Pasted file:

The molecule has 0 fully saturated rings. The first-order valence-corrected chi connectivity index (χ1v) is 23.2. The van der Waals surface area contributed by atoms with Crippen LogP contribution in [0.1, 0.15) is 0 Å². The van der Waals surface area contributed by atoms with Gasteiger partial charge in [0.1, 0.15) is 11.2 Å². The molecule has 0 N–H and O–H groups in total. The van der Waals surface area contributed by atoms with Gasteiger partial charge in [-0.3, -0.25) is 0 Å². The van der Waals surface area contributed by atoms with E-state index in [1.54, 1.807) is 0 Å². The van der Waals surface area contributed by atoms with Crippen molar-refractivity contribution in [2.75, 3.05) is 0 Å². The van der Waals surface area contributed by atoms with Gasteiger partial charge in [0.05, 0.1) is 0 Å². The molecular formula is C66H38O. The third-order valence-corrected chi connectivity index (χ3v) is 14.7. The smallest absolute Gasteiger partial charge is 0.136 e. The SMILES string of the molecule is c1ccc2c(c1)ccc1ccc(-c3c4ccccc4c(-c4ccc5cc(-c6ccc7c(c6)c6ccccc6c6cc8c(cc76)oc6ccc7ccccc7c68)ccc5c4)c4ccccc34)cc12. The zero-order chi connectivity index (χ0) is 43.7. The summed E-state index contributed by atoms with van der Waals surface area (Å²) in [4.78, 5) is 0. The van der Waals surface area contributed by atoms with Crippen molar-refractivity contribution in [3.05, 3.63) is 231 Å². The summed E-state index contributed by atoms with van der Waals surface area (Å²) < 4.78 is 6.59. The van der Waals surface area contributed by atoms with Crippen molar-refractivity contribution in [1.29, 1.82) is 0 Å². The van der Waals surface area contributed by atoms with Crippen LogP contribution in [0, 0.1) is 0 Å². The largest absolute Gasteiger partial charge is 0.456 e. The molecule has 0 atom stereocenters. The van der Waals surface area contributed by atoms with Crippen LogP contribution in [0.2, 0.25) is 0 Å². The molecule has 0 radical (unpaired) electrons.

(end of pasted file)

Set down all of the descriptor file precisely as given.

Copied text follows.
The molecule has 0 fully saturated rings. The first-order valence-corrected chi connectivity index (χ1v) is 23.2. The van der Waals surface area contributed by atoms with Crippen LogP contribution in [0.1, 0.15) is 0 Å². The van der Waals surface area contributed by atoms with Gasteiger partial charge in [0.1, 0.15) is 11.2 Å². The molecule has 0 N–H and O–H groups in total. The van der Waals surface area contributed by atoms with Gasteiger partial charge in [-0.3, -0.25) is 0 Å². The van der Waals surface area contributed by atoms with E-state index in [1.54, 1.807) is 0 Å². The van der Waals surface area contributed by atoms with Crippen molar-refractivity contribution in [2.75, 3.05) is 0 Å². The van der Waals surface area contributed by atoms with Gasteiger partial charge in [0.05, 0.1) is 0 Å². The molecular formula is C66H38O. The third-order valence-corrected chi connectivity index (χ3v) is 14.7. The smallest absolute Gasteiger partial charge is 0.136 e. The SMILES string of the molecule is c1ccc2c(c1)ccc1ccc(-c3c4ccccc4c(-c4ccc5cc(-c6ccc7c(c6)c6ccccc6c6cc8c(cc76)oc6ccc7ccccc7c68)ccc5c4)c4ccccc34)cc12. The zero-order chi connectivity index (χ0) is 43.7. The summed E-state index contributed by atoms with van der Waals surface area (Å²) in [4.78, 5) is 0. The van der Waals surface area contributed by atoms with Crippen molar-refractivity contribution in [3.05, 3.63) is 231 Å². The summed E-state index contributed by atoms with van der Waals surface area (Å²) < 4.78 is 6.59. The van der Waals surface area contributed by atoms with Crippen molar-refractivity contribution in [1.29, 1.82) is 0 Å². The van der Waals surface area contributed by atoms with Crippen LogP contribution in [0, 0.1) is 0 Å². The largest absolute Gasteiger partial charge is 0.456 e. The molecule has 0 atom stereocenters. The van der Waals surface area contributed by atoms with Crippen LogP contribution in [0.2, 0.25) is 0 Å². The molecule has 0 radical (unpaired) electrons.